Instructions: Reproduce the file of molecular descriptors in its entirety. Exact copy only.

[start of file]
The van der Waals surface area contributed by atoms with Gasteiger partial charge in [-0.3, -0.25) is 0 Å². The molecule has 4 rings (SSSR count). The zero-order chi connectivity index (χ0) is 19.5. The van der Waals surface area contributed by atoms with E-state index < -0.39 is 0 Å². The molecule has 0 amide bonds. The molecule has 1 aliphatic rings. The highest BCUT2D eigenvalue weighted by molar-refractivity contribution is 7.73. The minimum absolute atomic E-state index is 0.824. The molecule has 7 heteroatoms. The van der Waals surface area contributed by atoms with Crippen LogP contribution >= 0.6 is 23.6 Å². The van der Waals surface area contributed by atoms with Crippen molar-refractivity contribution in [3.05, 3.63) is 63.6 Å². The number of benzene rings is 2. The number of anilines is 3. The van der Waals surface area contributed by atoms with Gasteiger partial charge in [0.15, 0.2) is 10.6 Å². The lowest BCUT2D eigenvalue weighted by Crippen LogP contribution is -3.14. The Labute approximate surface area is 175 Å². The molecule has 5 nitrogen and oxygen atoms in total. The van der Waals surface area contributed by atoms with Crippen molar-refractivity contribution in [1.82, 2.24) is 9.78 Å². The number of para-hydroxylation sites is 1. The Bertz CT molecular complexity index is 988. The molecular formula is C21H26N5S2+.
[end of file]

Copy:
The van der Waals surface area contributed by atoms with Gasteiger partial charge in [-0.3, -0.25) is 0 Å². The molecule has 4 rings (SSSR count). The zero-order chi connectivity index (χ0) is 19.5. The van der Waals surface area contributed by atoms with E-state index < -0.39 is 0 Å². The molecule has 0 amide bonds. The molecule has 1 aliphatic rings. The highest BCUT2D eigenvalue weighted by molar-refractivity contribution is 7.73. The minimum absolute atomic E-state index is 0.824. The molecule has 7 heteroatoms. The van der Waals surface area contributed by atoms with Crippen LogP contribution >= 0.6 is 23.6 Å². The van der Waals surface area contributed by atoms with Crippen molar-refractivity contribution in [3.05, 3.63) is 63.6 Å². The number of benzene rings is 2. The number of anilines is 3. The van der Waals surface area contributed by atoms with Gasteiger partial charge in [0.15, 0.2) is 10.6 Å². The lowest BCUT2D eigenvalue weighted by Crippen LogP contribution is -3.14. The Labute approximate surface area is 175 Å². The molecule has 5 nitrogen and oxygen atoms in total. The van der Waals surface area contributed by atoms with Crippen molar-refractivity contribution in [1.82, 2.24) is 9.78 Å². The number of para-hydroxylation sites is 1. The Bertz CT molecular complexity index is 988. The molecular formula is C21H26N5S2+.